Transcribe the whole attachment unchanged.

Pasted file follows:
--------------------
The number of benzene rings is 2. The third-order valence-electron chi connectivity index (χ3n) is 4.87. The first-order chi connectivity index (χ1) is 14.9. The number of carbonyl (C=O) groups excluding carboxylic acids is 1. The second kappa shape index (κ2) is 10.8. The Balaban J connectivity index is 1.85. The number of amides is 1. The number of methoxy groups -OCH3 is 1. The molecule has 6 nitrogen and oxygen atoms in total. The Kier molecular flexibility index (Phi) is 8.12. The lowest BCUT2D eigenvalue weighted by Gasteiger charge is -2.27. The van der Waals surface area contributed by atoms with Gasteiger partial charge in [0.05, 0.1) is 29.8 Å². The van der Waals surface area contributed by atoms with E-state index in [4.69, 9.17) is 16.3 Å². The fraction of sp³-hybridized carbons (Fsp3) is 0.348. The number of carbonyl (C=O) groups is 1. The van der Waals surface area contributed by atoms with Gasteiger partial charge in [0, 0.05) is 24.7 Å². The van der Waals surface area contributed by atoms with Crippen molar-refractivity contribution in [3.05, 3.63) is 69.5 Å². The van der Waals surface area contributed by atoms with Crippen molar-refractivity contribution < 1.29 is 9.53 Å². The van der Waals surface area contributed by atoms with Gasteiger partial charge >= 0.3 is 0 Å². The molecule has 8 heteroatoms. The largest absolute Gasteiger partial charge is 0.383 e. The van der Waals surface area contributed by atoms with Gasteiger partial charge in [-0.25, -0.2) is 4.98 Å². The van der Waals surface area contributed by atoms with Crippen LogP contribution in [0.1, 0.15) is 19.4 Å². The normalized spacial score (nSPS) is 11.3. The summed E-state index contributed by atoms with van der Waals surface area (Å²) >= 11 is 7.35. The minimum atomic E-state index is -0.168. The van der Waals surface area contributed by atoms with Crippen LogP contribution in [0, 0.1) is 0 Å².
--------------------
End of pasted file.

The number of benzene rings is 2. The third-order valence-electron chi connectivity index (χ3n) is 4.87. The first-order chi connectivity index (χ1) is 14.9. The number of carbonyl (C=O) groups excluding carboxylic acids is 1. The second kappa shape index (κ2) is 10.8. The Balaban J connectivity index is 1.85. The number of amides is 1. The number of methoxy groups -OCH3 is 1. The molecule has 6 nitrogen and oxygen atoms in total. The Kier molecular flexibility index (Phi) is 8.12. The lowest BCUT2D eigenvalue weighted by Gasteiger charge is -2.27. The van der Waals surface area contributed by atoms with Gasteiger partial charge in [0.05, 0.1) is 29.8 Å². The van der Waals surface area contributed by atoms with E-state index in [4.69, 9.17) is 16.3 Å². The fraction of sp³-hybridized carbons (Fsp3) is 0.348. The number of carbonyl (C=O) groups is 1. The van der Waals surface area contributed by atoms with Gasteiger partial charge in [0, 0.05) is 24.7 Å². The van der Waals surface area contributed by atoms with Crippen molar-refractivity contribution in [3.05, 3.63) is 69.5 Å². The van der Waals surface area contributed by atoms with Crippen molar-refractivity contribution < 1.29 is 9.53 Å². The van der Waals surface area contributed by atoms with Gasteiger partial charge >= 0.3 is 0 Å². The molecule has 8 heteroatoms. The largest absolute Gasteiger partial charge is 0.383 e. The van der Waals surface area contributed by atoms with Gasteiger partial charge in [-0.25, -0.2) is 4.98 Å². The van der Waals surface area contributed by atoms with Crippen LogP contribution in [0.1, 0.15) is 19.4 Å². The normalized spacial score (nSPS) is 11.3. The summed E-state index contributed by atoms with van der Waals surface area (Å²) >= 11 is 7.35. The minimum atomic E-state index is -0.168. The van der Waals surface area contributed by atoms with Crippen LogP contribution in [0, 0.1) is 0 Å².